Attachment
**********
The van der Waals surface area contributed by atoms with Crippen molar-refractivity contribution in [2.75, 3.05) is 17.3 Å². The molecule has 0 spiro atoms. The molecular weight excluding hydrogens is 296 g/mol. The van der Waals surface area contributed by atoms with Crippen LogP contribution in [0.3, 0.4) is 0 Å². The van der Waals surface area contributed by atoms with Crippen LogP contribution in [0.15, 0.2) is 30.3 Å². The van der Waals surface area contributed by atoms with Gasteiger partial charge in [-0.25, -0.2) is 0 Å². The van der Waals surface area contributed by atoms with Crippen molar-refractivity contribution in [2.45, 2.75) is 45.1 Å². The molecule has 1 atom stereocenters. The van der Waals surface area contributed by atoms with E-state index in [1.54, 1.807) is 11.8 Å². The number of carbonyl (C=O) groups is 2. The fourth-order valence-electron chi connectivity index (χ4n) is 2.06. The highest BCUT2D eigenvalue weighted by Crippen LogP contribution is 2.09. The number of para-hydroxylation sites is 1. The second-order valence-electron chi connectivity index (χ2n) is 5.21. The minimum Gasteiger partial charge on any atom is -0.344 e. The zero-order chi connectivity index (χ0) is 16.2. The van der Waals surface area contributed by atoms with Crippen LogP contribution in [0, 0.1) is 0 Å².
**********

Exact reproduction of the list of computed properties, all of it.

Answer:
The van der Waals surface area contributed by atoms with Crippen molar-refractivity contribution in [2.75, 3.05) is 17.3 Å². The molecule has 0 spiro atoms. The molecular weight excluding hydrogens is 296 g/mol. The van der Waals surface area contributed by atoms with Crippen LogP contribution in [0.3, 0.4) is 0 Å². The van der Waals surface area contributed by atoms with Crippen LogP contribution in [0.15, 0.2) is 30.3 Å². The van der Waals surface area contributed by atoms with Gasteiger partial charge in [-0.25, -0.2) is 0 Å². The van der Waals surface area contributed by atoms with Crippen molar-refractivity contribution in [2.45, 2.75) is 45.1 Å². The molecule has 1 atom stereocenters. The van der Waals surface area contributed by atoms with E-state index in [1.54, 1.807) is 11.8 Å². The number of carbonyl (C=O) groups is 2. The fourth-order valence-electron chi connectivity index (χ4n) is 2.06. The highest BCUT2D eigenvalue weighted by Crippen LogP contribution is 2.09. The number of para-hydroxylation sites is 1. The second-order valence-electron chi connectivity index (χ2n) is 5.21. The minimum Gasteiger partial charge on any atom is -0.344 e. The zero-order chi connectivity index (χ0) is 16.2. The van der Waals surface area contributed by atoms with Crippen LogP contribution in [0, 0.1) is 0 Å².